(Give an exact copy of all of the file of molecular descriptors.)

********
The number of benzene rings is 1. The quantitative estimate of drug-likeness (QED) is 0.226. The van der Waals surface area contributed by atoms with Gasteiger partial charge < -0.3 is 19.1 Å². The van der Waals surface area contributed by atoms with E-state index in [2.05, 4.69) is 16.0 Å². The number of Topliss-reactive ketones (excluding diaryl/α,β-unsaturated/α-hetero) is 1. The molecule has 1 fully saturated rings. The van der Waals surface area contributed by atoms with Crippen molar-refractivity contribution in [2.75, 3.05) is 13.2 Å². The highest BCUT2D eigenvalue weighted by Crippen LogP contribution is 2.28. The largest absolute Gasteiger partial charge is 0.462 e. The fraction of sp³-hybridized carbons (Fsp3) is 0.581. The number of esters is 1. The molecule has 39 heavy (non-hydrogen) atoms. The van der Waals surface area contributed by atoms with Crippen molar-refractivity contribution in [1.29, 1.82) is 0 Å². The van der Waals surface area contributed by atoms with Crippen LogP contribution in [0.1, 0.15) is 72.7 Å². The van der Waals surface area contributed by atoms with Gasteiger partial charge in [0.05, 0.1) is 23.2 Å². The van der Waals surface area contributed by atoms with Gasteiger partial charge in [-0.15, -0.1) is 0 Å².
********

The number of benzene rings is 1. The quantitative estimate of drug-likeness (QED) is 0.226. The van der Waals surface area contributed by atoms with Gasteiger partial charge < -0.3 is 19.1 Å². The van der Waals surface area contributed by atoms with E-state index in [2.05, 4.69) is 16.0 Å². The number of Topliss-reactive ketones (excluding diaryl/α,β-unsaturated/α-hetero) is 1. The molecule has 1 fully saturated rings. The van der Waals surface area contributed by atoms with Crippen molar-refractivity contribution in [2.75, 3.05) is 13.2 Å². The highest BCUT2D eigenvalue weighted by Crippen LogP contribution is 2.28. The largest absolute Gasteiger partial charge is 0.462 e. The fraction of sp³-hybridized carbons (Fsp3) is 0.581. The number of esters is 1. The molecule has 39 heavy (non-hydrogen) atoms. The van der Waals surface area contributed by atoms with Crippen molar-refractivity contribution in [1.29, 1.82) is 0 Å². The van der Waals surface area contributed by atoms with Crippen LogP contribution in [0.1, 0.15) is 72.7 Å². The van der Waals surface area contributed by atoms with Gasteiger partial charge in [0.05, 0.1) is 23.2 Å². The van der Waals surface area contributed by atoms with Gasteiger partial charge in [-0.15, -0.1) is 0 Å².